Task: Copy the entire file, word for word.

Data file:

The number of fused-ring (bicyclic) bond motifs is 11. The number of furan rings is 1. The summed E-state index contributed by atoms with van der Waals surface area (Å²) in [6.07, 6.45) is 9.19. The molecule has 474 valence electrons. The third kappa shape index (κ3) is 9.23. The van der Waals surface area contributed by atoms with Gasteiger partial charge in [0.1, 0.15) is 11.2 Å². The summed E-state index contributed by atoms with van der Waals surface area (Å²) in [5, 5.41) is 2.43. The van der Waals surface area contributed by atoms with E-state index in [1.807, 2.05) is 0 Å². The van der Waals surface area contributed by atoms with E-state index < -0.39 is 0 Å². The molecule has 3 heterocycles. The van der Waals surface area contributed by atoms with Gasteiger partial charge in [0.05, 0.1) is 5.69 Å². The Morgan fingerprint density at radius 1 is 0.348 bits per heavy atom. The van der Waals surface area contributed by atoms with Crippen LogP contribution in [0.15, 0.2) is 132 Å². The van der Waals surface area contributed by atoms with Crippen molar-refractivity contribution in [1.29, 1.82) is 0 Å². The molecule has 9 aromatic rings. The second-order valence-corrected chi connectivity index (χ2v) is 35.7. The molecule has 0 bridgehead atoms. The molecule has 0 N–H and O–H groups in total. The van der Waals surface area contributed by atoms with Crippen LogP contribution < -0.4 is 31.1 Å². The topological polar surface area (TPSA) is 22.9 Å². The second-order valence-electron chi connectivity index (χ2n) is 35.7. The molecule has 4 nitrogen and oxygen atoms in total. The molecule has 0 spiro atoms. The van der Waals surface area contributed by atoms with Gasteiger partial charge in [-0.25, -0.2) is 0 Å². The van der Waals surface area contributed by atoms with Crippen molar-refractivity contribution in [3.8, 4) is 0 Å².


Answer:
The number of fused-ring (bicyclic) bond motifs is 11. The number of furan rings is 1. The summed E-state index contributed by atoms with van der Waals surface area (Å²) in [6.07, 6.45) is 9.19. The molecule has 474 valence electrons. The third kappa shape index (κ3) is 9.23. The van der Waals surface area contributed by atoms with Gasteiger partial charge in [0.1, 0.15) is 11.2 Å². The summed E-state index contributed by atoms with van der Waals surface area (Å²) in [5, 5.41) is 2.43. The van der Waals surface area contributed by atoms with E-state index in [1.807, 2.05) is 0 Å². The van der Waals surface area contributed by atoms with E-state index < -0.39 is 0 Å². The molecule has 3 heterocycles. The van der Waals surface area contributed by atoms with Gasteiger partial charge in [0.05, 0.1) is 5.69 Å². The Morgan fingerprint density at radius 1 is 0.348 bits per heavy atom. The van der Waals surface area contributed by atoms with Crippen LogP contribution in [0.15, 0.2) is 132 Å². The van der Waals surface area contributed by atoms with Crippen molar-refractivity contribution in [1.29, 1.82) is 0 Å². The molecule has 9 aromatic rings. The second-order valence-corrected chi connectivity index (χ2v) is 35.7. The molecule has 0 bridgehead atoms. The molecule has 0 N–H and O–H groups in total. The van der Waals surface area contributed by atoms with Crippen LogP contribution < -0.4 is 31.1 Å². The topological polar surface area (TPSA) is 22.9 Å². The second-order valence-electron chi connectivity index (χ2n) is 35.7. The molecule has 4 nitrogen and oxygen atoms in total. The molecule has 0 spiro atoms. The van der Waals surface area contributed by atoms with Gasteiger partial charge in [-0.25, -0.2) is 0 Å². The van der Waals surface area contributed by atoms with Crippen molar-refractivity contribution in [3.8, 4) is 0 Å².